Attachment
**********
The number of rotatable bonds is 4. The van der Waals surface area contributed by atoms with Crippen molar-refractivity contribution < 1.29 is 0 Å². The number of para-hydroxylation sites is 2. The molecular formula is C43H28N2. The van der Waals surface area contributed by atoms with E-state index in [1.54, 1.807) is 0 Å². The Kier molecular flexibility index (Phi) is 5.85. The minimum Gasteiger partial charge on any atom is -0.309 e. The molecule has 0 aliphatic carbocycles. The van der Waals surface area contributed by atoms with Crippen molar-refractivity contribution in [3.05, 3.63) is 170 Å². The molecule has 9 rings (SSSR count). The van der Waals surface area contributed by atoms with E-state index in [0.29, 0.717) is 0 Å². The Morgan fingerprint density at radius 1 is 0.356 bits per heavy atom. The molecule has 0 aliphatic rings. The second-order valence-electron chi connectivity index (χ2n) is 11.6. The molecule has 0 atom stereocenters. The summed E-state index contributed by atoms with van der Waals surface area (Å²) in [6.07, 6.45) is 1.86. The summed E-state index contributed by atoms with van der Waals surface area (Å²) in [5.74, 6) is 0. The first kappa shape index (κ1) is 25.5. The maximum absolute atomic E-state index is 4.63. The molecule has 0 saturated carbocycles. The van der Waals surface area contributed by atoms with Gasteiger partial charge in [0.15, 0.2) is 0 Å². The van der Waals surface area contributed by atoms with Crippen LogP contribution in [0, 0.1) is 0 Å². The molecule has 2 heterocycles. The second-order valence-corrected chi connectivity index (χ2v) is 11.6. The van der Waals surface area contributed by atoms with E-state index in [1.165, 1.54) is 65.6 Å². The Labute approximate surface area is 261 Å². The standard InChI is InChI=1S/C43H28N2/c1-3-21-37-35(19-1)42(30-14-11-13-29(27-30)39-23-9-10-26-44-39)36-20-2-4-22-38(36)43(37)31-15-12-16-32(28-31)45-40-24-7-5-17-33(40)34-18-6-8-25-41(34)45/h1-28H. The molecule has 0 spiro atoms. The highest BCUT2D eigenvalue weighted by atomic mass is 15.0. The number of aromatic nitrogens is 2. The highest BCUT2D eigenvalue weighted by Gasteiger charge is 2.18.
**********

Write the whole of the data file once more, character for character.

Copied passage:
The number of rotatable bonds is 4. The van der Waals surface area contributed by atoms with Crippen molar-refractivity contribution < 1.29 is 0 Å². The number of para-hydroxylation sites is 2. The molecular formula is C43H28N2. The van der Waals surface area contributed by atoms with E-state index in [1.54, 1.807) is 0 Å². The Kier molecular flexibility index (Phi) is 5.85. The minimum Gasteiger partial charge on any atom is -0.309 e. The molecule has 0 aliphatic carbocycles. The van der Waals surface area contributed by atoms with Crippen molar-refractivity contribution in [3.05, 3.63) is 170 Å². The molecule has 9 rings (SSSR count). The van der Waals surface area contributed by atoms with E-state index in [0.29, 0.717) is 0 Å². The Morgan fingerprint density at radius 1 is 0.356 bits per heavy atom. The molecule has 0 aliphatic rings. The second-order valence-electron chi connectivity index (χ2n) is 11.6. The molecule has 0 atom stereocenters. The summed E-state index contributed by atoms with van der Waals surface area (Å²) in [6.07, 6.45) is 1.86. The summed E-state index contributed by atoms with van der Waals surface area (Å²) in [5.74, 6) is 0. The first kappa shape index (κ1) is 25.5. The maximum absolute atomic E-state index is 4.63. The molecule has 0 saturated carbocycles. The van der Waals surface area contributed by atoms with Gasteiger partial charge in [0.15, 0.2) is 0 Å². The van der Waals surface area contributed by atoms with Crippen LogP contribution in [0, 0.1) is 0 Å². The molecule has 2 heterocycles. The second-order valence-corrected chi connectivity index (χ2v) is 11.6. The van der Waals surface area contributed by atoms with E-state index in [1.165, 1.54) is 65.6 Å². The Labute approximate surface area is 261 Å². The standard InChI is InChI=1S/C43H28N2/c1-3-21-37-35(19-1)42(30-14-11-13-29(27-30)39-23-9-10-26-44-39)36-20-2-4-22-38(36)43(37)31-15-12-16-32(28-31)45-40-24-7-5-17-33(40)34-18-6-8-25-41(34)45/h1-28H. The molecule has 0 spiro atoms. The highest BCUT2D eigenvalue weighted by atomic mass is 15.0. The number of aromatic nitrogens is 2. The highest BCUT2D eigenvalue weighted by Gasteiger charge is 2.18.